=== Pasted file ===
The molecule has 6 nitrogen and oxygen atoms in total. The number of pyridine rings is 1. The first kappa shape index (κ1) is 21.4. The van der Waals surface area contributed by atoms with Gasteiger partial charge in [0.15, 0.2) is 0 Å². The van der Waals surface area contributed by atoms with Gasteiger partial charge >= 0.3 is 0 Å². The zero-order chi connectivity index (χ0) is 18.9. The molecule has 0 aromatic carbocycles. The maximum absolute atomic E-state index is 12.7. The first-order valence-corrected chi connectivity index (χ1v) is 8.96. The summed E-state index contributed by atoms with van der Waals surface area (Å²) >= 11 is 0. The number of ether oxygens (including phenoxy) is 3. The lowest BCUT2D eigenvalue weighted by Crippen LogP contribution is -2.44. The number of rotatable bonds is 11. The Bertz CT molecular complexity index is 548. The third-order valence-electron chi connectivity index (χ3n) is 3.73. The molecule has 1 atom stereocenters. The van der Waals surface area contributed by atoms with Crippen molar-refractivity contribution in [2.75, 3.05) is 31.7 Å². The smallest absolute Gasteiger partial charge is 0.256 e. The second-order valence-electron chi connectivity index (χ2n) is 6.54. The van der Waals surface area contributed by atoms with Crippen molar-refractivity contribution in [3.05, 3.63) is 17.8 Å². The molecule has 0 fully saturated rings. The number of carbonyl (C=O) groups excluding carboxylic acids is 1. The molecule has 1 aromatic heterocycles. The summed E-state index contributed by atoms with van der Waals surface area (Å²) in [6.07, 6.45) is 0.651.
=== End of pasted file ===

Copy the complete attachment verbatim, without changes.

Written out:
The molecule has 6 nitrogen and oxygen atoms in total. The number of pyridine rings is 1. The first kappa shape index (κ1) is 21.4. The van der Waals surface area contributed by atoms with Gasteiger partial charge in [0.15, 0.2) is 0 Å². The van der Waals surface area contributed by atoms with Gasteiger partial charge >= 0.3 is 0 Å². The zero-order chi connectivity index (χ0) is 18.9. The molecule has 0 aromatic carbocycles. The maximum absolute atomic E-state index is 12.7. The first-order valence-corrected chi connectivity index (χ1v) is 8.96. The summed E-state index contributed by atoms with van der Waals surface area (Å²) >= 11 is 0. The number of ether oxygens (including phenoxy) is 3. The lowest BCUT2D eigenvalue weighted by Crippen LogP contribution is -2.44. The number of rotatable bonds is 11. The Bertz CT molecular complexity index is 548. The third-order valence-electron chi connectivity index (χ3n) is 3.73. The molecule has 1 atom stereocenters. The van der Waals surface area contributed by atoms with Crippen molar-refractivity contribution in [2.75, 3.05) is 31.7 Å². The smallest absolute Gasteiger partial charge is 0.256 e. The second-order valence-electron chi connectivity index (χ2n) is 6.54. The van der Waals surface area contributed by atoms with Crippen molar-refractivity contribution in [3.05, 3.63) is 17.8 Å². The molecule has 0 fully saturated rings. The number of carbonyl (C=O) groups excluding carboxylic acids is 1. The molecule has 1 aromatic heterocycles. The summed E-state index contributed by atoms with van der Waals surface area (Å²) in [6.07, 6.45) is 0.651.